Sanjay JosephEven in experienced hands the high shaft fractures tend not to retain reduction after nail placement. The proximal fragment tends to angulate anteriorly. Suggest minimally invasive long proximal tibial locking plate.
Abdullrab AlmarwanyaGreat thanks for presenting this case : This fracture pattern indicats high energy trauma that necessiate starting the management following the ATLS guide line air way ,breathing ,circulation, primary and secondary survey , (cervical spine, chest and pelvic x ray). After stabilization of the patient general condition ,excluding life threatening injuries: look for associated neurovascular, soft tissue and other skeletal injuries( following the principle of x-ray (2 view ,2 joint ). Finally and after good planing one could suggest ORIF using unreamed interlocked nail taking into consideration the tendency for a medial and anterior nail entrance angle in a proximal third tibia fracture in producing a procurvatum and valgus deformity. In addition, the pull of the quadriceps tendon, which is typically on the proximal fragment, tends to produce an apex anterior deformity. To prevent apex anterior deformity, a locking screw is placed from medial to lateral just posterior to the intended ideal posterior location of the intramedullary nail.To prevent valgus angulation, a blocking screw should be placed just lateral to the central axis of the tibia. As the nail is passed medial to the locking screw, the deformity is corrected. Thanks.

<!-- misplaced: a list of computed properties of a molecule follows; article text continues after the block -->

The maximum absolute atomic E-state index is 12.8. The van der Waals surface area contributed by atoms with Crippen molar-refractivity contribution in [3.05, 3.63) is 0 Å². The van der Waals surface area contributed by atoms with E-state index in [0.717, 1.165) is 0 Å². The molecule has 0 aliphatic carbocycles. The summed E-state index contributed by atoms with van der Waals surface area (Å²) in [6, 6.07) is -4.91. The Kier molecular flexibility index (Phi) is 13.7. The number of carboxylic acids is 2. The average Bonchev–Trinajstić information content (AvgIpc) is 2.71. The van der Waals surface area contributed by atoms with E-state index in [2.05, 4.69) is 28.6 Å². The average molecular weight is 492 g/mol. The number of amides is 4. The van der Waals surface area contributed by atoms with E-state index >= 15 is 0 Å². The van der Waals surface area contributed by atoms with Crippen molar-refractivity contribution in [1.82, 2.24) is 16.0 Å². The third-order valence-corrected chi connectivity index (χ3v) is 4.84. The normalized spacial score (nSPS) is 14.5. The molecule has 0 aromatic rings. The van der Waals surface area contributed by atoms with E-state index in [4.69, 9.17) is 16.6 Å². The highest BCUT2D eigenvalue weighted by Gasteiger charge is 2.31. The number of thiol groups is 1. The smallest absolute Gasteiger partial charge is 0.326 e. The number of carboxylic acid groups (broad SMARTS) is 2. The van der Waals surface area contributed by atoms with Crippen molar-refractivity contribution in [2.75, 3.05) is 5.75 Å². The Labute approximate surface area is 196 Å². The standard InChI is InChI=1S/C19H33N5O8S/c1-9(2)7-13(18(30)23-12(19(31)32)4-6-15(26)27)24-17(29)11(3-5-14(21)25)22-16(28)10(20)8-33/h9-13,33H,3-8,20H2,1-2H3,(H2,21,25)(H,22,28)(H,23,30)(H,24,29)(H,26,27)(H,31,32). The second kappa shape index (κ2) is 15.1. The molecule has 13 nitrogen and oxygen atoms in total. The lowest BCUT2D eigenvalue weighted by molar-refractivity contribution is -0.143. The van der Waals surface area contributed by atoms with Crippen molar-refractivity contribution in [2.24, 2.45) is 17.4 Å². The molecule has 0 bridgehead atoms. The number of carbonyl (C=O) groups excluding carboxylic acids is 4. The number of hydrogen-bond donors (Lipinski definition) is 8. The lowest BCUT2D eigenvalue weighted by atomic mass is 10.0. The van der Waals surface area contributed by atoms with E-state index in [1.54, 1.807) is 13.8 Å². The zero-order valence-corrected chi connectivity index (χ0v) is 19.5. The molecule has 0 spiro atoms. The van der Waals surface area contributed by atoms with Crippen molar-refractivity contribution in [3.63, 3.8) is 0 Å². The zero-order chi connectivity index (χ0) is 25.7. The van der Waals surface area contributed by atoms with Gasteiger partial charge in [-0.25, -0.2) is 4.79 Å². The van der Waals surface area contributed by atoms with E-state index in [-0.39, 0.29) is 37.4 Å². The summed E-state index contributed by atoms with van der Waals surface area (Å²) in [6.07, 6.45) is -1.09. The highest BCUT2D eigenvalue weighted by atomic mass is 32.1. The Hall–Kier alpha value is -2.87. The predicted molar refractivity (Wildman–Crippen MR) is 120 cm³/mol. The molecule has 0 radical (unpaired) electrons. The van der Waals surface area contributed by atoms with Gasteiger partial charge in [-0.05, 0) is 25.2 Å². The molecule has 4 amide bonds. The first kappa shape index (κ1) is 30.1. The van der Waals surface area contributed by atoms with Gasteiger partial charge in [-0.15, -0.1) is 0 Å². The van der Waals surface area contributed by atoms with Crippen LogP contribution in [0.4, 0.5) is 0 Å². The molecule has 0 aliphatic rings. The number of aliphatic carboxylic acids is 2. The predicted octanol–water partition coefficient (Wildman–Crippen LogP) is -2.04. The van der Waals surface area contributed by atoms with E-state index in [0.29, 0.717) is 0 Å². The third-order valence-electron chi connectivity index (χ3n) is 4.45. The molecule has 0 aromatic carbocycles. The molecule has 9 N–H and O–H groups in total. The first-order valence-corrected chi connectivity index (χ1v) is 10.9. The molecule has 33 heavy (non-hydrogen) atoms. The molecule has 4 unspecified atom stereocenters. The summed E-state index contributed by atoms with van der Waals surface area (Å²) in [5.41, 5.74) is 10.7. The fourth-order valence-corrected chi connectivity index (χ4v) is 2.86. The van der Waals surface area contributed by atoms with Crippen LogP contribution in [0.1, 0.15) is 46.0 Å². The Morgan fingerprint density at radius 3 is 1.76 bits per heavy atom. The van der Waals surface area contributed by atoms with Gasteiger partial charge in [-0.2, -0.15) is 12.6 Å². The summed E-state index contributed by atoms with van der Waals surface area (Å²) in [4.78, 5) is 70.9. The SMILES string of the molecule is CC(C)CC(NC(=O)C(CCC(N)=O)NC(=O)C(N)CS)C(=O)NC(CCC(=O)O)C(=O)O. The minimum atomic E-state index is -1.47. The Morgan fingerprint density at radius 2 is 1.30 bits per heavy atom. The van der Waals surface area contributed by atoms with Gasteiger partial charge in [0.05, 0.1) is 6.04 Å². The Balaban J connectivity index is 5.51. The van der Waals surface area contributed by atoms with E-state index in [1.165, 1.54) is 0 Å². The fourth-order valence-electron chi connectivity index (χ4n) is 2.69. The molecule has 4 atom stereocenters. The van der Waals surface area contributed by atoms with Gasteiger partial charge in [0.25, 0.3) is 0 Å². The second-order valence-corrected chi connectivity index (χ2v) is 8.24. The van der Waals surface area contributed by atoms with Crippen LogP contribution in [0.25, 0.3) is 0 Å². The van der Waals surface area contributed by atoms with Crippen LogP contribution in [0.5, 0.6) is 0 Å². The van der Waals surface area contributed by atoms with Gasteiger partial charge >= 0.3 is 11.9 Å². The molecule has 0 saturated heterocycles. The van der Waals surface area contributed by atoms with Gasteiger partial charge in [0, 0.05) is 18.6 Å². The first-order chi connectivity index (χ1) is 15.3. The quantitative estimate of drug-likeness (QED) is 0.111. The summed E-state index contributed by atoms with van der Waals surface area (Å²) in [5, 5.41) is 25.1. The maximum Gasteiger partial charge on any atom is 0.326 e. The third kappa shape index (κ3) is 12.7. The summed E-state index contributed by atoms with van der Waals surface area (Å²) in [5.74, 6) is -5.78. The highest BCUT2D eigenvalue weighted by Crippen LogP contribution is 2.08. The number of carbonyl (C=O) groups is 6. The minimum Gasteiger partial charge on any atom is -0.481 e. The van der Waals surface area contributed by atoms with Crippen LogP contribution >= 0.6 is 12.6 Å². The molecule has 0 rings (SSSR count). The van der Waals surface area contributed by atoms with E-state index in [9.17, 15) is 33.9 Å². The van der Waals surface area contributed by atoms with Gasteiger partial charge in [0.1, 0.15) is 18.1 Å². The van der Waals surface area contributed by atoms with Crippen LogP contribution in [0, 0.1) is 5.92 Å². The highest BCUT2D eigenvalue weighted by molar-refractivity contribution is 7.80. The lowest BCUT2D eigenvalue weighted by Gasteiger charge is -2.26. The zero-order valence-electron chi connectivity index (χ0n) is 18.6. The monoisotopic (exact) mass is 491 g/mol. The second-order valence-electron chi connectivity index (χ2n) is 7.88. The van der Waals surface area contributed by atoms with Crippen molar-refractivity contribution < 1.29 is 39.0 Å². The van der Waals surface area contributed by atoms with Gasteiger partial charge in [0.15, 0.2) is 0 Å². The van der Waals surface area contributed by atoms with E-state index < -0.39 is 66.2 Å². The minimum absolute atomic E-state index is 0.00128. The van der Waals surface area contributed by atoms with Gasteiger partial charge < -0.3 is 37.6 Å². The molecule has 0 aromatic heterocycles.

Gopal GoelReduce proximal # and go for unicortical plating. once done carefully for for nailing with proximal and lateral entry( Lat to lat tibial spike). Try to do nailing in extension ( As much as possible)
Jitender PalTwo options: 1. Nail- etn, but u can use a GK pattern il tibial nail, with or without polar screw. 2. Mippo with long lcp Choice is yours. Reduction is paramount. LAR. Length alignment rotation are to be restored chose the method u r comfortable with.